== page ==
MP takes action as residents hit by soaring interest rates

November 20, 2008 12:26 PM

David HowarthCambridge residents have called for help from city MP David Howarth after being hit by soaring interest rates from credit companies.

They have been left facing highly inflated monthly charges after, in one case, the rate more than doubled overnight.

The hike in payments comes despite the Bank of England base rate being at its lowest for more than 30 years.

Now they fear they are being penalised so that the credit companies can claw back some of the money lost from those who are defaulting on their loans.

Father-of-three, Edgar Blanco discovered GE Capital Money had increased the interest rate on his £18,000 loan by more than four per cent.

Columbian-born Mr Blanco, of Peverel Road, Cambridge contacted the company after the latest drop in the Bank of England base rate to find out how much he would save on his second mortgage - but was told his rate was going up from 8.9 per cent to just over 13 per cent.

The company has left him to find around £40 extra a month, even though he has paid off more than two thirds of the loan.

"This is profiteering," he said. "I am really angry that they can get away with this. This has been done because other people are having difficulty paying."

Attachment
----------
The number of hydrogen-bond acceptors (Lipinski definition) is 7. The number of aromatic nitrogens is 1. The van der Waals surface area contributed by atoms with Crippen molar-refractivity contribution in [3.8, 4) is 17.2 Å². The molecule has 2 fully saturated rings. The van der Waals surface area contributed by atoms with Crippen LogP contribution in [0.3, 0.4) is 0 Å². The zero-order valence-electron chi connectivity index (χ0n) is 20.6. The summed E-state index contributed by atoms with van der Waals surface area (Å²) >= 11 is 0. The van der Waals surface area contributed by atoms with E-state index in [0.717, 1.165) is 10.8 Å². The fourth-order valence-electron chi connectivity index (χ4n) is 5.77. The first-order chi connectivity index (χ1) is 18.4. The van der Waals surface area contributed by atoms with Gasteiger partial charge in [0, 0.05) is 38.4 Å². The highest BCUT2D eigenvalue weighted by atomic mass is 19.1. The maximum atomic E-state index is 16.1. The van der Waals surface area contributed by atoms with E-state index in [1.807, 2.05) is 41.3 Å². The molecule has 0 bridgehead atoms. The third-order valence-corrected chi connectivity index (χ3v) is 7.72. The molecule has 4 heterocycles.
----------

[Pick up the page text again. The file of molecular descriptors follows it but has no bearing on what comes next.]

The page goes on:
A single mother, who asked not to be named, has seen her credit card interest rate more than double overnight, leaving her to find an extra £90 a month.

Staff at card provider, Richard Branson's Virgin, blamed the hike, from 9.9 per cent to 20 per cent, on the "credit crunch".

She ran up her £15,000 credit card debt after illness forced her to take time out from her career. After the interest rate rise, her payments increased from £160 to £250 a month.

"This is blatant economic commercialism," she said. "This company is creaming off an economic rent and it is staggering that it is blaming it on the credit crunch.

"A credit card with a flexible APR should not mean that it can be more than doubled over night. What's to stop it being raised even further? This cannot be legal.

"I was told Virgin does not have a written complaints procedure so, effectively, there is no redress."

Mr Howarth, who has promised to take up the issue with the companies, said: "It is appalling that credit companies can increase their rates to this extent at a time when the Bank of England base rate is falling.

"Nationally, people are struggling to make ends meet and credit companies should be doing all in their power to ensure that customers can manage their payments not take advantage of the situation in this way.

"The Liberal Democrats are advocating a comprehensive network of free financial advice centres, funded 50-50 between the banks and the Government, to ensure everyone has access to impartial information and advice - somewhere they can turn to in exactly this situation."

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